These findings were widely promoted and referenced within Puerto Rico and beyond, advancing the understanding and conversation on Puerto Rico's energy transition as the island seeks to meet its electricity needs with 100% renewable energy by 2050.
In Puerto Rico's case, 97% of energy generated is through the combustion of imported fossil fuels: coal, oil, and natural gas. This caused electricity costs to nearly double in Puerto Rico in the last two years, from 17.4 cents/kWh (Jul – Sep 2020) to 33.4 cents/kWh (Jul – Sep 2022).
Jacqueline: Beyond the economic challenges, Puerto Rico's very highly impacted by climate change.
The Caribbean islands are disproportionately affected by the increasing number and intensity of severe climate-related events, which necessitates energy resilience and independence for a more sustainable future. With how much sunlight comes into the island, transitioning to clean, reliable, sustainable power is a clear solution for Puerto Rico.
(Since Jacqueline’s volunteer work, Puerto Rico was hit by Hurricane Fiona that again caused island-wide devastation and power outages. While many communities were left without electricity, parts of Adjuntas were able to keep the lights on thanks to their clean energy transition to solar power.)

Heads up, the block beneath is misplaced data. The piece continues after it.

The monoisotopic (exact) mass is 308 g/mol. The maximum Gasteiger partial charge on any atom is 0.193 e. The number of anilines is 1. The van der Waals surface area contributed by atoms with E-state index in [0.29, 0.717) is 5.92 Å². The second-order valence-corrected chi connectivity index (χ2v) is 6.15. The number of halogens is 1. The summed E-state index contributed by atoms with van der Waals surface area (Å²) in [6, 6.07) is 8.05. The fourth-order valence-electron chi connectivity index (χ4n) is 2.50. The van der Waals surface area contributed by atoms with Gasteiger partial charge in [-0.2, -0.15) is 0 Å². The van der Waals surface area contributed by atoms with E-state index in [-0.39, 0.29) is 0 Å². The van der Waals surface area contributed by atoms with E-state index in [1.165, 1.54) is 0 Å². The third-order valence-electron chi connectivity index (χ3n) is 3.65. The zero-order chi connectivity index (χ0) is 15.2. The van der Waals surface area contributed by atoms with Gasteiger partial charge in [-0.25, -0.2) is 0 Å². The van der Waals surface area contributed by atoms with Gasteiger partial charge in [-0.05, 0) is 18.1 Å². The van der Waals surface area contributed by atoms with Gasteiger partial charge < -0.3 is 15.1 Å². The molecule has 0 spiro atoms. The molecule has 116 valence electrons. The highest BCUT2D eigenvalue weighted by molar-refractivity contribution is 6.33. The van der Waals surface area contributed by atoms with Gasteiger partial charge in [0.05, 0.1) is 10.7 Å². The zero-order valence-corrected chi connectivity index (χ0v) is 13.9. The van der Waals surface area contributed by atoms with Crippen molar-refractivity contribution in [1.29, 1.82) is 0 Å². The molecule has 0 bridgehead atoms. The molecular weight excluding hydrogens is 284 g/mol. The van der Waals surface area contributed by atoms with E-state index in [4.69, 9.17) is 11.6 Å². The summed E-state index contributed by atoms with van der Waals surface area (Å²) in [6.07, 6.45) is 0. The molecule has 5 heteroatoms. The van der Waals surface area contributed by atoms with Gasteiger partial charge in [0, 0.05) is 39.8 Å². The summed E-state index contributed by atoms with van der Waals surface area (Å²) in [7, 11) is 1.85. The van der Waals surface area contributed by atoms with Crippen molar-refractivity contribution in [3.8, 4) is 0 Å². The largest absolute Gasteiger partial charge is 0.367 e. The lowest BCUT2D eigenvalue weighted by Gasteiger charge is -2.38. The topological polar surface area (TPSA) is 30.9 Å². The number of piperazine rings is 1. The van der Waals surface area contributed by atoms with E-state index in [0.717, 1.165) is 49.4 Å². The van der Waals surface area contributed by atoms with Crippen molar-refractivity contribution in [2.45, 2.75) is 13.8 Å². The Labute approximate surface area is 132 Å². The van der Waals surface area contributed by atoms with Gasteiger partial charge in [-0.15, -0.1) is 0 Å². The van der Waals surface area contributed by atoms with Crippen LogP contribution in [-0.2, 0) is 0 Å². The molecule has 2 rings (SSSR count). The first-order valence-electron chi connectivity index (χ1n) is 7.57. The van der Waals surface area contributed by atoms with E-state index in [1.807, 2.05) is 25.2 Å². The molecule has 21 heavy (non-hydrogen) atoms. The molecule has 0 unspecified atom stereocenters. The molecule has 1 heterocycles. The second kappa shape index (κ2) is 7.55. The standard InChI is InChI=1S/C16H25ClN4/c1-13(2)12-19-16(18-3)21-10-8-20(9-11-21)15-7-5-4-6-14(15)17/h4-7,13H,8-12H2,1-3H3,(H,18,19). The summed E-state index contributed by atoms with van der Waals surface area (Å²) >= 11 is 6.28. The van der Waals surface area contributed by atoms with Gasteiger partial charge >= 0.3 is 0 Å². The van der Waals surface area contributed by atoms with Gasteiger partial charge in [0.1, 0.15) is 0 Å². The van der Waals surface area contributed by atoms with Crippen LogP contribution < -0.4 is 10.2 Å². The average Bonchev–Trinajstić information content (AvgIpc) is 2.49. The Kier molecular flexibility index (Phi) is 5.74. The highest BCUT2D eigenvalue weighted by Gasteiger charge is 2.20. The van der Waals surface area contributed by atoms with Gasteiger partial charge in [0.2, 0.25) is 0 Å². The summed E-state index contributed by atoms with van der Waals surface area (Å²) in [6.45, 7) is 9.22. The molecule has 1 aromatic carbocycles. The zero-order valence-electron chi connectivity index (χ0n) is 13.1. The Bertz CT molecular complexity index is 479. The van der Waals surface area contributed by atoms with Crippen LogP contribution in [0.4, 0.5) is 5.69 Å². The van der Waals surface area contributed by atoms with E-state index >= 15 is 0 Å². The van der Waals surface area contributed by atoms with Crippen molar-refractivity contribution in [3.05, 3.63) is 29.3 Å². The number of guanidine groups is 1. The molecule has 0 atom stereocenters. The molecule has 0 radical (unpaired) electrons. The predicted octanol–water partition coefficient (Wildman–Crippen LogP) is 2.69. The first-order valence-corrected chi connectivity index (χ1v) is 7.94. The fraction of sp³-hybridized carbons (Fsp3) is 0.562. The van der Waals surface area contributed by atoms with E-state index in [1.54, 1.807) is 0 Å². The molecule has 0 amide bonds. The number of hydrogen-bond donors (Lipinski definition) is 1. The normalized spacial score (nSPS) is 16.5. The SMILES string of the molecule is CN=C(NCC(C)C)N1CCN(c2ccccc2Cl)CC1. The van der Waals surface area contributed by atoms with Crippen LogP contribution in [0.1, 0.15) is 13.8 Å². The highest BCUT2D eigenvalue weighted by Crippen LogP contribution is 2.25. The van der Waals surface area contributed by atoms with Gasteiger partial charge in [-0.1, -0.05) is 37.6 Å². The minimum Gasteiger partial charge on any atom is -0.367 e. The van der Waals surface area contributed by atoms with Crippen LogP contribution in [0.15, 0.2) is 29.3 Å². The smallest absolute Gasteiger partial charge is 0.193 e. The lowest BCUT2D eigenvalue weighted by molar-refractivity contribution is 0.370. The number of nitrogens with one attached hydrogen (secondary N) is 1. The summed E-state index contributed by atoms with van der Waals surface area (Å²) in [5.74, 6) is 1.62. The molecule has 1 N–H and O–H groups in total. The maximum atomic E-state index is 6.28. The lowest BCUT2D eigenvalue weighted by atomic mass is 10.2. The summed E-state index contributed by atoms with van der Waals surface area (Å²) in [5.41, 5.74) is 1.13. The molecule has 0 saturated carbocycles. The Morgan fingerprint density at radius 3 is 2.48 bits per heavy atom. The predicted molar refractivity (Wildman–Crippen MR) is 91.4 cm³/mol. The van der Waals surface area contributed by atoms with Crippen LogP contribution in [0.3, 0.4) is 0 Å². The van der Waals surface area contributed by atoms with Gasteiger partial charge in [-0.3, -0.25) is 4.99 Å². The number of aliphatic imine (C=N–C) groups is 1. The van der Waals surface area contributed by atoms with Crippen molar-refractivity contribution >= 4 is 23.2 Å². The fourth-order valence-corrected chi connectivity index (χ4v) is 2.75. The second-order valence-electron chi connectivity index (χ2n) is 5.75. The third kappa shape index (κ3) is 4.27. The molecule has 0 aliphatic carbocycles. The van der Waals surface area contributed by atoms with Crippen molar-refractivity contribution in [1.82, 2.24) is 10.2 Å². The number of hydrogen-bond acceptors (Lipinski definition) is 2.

From improving her Spanish to moving her whole life to another location for four months, Jacqueline has one message to those interested in West Monroe and participating in the Fellowship program.
Jacqueline: Having a positive attitude and genuinely caring about making a change will take you so far. I had to learn so much along the way from a subject matter, language, and cultural perspective. However, being open-minded, willing to learn, and taking risks was incredibly impactful. I was able to immerse myself and grow personally and professionally.